Also, more than a year ago, we posted about how Eli Lilly and Co. was alleged to have marketed its atypical anti-psychotic Zyprexa (olanzapine) to minimize its major side-effects, including frequent weight gain and the development of diabetes, and how the company was accused of marketing the drug "off-label" for medical problems and in situations for which the drug had not been approved by the US Food and Drug Administration. Since this story has since got a lot of coverage in the media and blogs, we have not returned to it for a while.
Now I have appeared to be guilty of a non sequitur. What is the possible connection between these two issues, other than they both seem to involve questionable decisions by leaders of large health care organizations?
Many media outlets have reported how Eli Lilly is under fire for its marketing of Zyprexa. Last month the NY Times reported on a memo that suggested the company's incoming president "appears to have encouraged Lilly to promote its schizophrenia medicine Zyprexa for a use not approved by federal drug regulators." That article noted that the company is also "under federal criminal investigation for the way it promoted Zyprexa and played down the drug's risks to doctors." Many media outlets reported late last month that the company settled a lawsuit by the state of Alaska that again charged that the company minimized Zyprexa's side-effects (e.g., see the Wall Street Journal here.)
The Wall Street Journal just reported that one large Eli Lilly shareholder was increasingly discontented by the company's current management, presumably at least in part due to how it marketed Zyprexa. Now read closely, and you will see that my hands never leave my arms...
California's public-employee pension fund plans to withhold votes for three Eli Lilly & Co. directors up for re-election next month, citing a lagging stock price and poor corporate governance.Gotcha...
The California Public Employees' Retirement System, or Calpers, said Thursday it will withhold votes for John Lechleiter, a long-time Lilly executive who is set to become chief executive next week. He has been on the drug maker's board since 2005.
In addition, Calpers will withhold votes for directors Alfred Gilman, provost at University of Texas Southwestern Medical Center in Dallas; and Karen Horn, a retired executive with Marsh Inc. Mr. Gilman has been a Lilly director since 1995 and Ms. Horn has been director since 1987.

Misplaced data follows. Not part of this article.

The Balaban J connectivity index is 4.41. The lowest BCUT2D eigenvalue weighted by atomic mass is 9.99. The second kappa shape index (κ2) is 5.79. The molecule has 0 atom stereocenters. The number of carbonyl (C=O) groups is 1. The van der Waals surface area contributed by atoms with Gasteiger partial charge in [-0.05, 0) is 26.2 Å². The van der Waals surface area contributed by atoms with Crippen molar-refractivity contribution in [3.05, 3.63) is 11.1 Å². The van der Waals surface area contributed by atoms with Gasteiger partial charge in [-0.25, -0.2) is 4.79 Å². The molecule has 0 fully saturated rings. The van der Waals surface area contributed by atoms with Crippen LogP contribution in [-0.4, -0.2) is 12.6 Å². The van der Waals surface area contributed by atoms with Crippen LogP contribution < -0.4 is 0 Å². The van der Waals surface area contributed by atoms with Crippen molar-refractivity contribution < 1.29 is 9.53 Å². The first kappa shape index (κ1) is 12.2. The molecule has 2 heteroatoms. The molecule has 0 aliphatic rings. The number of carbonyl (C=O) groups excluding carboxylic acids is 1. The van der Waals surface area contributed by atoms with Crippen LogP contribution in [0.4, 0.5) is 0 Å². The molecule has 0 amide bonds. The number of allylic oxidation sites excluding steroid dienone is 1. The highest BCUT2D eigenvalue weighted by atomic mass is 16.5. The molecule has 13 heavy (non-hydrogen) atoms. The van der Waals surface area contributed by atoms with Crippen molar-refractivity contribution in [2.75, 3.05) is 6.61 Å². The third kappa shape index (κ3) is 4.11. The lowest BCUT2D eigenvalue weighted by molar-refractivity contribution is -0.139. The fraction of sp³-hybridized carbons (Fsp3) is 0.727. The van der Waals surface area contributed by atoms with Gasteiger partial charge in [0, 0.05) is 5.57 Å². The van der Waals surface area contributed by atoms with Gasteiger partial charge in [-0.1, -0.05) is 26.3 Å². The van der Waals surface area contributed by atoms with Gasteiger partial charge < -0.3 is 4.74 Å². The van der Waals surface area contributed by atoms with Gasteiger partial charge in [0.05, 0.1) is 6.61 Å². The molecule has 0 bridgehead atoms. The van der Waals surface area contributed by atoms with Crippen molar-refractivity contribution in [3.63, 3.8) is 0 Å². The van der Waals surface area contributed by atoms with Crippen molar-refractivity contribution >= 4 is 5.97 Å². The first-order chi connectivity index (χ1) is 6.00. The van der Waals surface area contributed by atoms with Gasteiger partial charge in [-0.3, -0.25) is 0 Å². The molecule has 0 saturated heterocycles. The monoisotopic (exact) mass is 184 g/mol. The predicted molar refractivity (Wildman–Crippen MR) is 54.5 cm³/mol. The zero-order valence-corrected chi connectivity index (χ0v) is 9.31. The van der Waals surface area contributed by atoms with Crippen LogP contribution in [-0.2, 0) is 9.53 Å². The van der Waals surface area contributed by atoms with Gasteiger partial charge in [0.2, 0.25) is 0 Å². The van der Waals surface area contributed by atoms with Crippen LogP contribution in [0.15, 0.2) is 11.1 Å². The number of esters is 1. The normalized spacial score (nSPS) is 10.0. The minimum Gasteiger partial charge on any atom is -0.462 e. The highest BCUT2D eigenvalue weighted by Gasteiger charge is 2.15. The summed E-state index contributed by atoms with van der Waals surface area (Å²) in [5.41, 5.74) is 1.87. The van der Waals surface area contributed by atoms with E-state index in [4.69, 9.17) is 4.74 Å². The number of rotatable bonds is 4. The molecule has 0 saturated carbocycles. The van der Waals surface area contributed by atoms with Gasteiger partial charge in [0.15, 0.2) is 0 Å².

'It was on their watch that Eli Lilly experienced severe stock underperformance, poor corporate governance practices, and was unresponsive to shareowners,' Russell Read, Calpers' chief investment officer, said in a press release.
Lilly said in a written statement it disagreed with Calpers' assessment of the three directors as unsupportive of and unresponsive to shareholders.
So a director of Eli Lilly that was accused of responsibility for the company's poor performance, poor performance which presumably included its mis-marketing of Zyprexa, also turns out to be responsible for the management of the University of Texas Southwestern Medical Center, currently under fire for maintaining an "A-list" of favored patients, and letting its top executives live the high life on donated funds, practices that go against its mission.
This seems like a good illustration of how conflicts of interest affecting health care leaders may not be good for any of the organizations to which these leaders simultaneously owe allegiance. An academic medical institutional leader who is also a director of a public for-profit company may not be a particularly good guardian of share-holders' interests. A director of a for-profit health care corporation who also is the leader of an academic medical institution may not be a particularly good guardian of that institution's values.
Of course, conflicts like these benefit the conflicted individual, who gets power and prestige from both allegiances, plus, of course, a lot of money. (Note that according to Eli Lilly's 2008 proxy statement, Dr Gilman got $281,448 total compensation in 2007 to serve as director. In addition, Dr Gilman now owns 17,159 shares of Eli Lilly stock, currently valued at $51.76 per share, see Google Finance, for a total value of $888,150.) The conflicted individual in such a situation might well feel himself or herself to be among the power elite. And the conflicted individual in a case like this might be in a good position to help out his or her buddies in both the corporate and academic medical hierarchies.
But in my humble opinion, such conflicted leaders are not good for patients, for academia, for physicians, or for stock-holders, for that matter.
If we are really worried about the conflicts of interest created when physician trainees get pens or coffee mugs with company logos from drug companies, or practicing physicians get pizza lunches for their office staffs from pharmaceutical representatives, (see post here) then we should really worry when leaders of academic medical institutions serve on the board of directors of large health care corporations.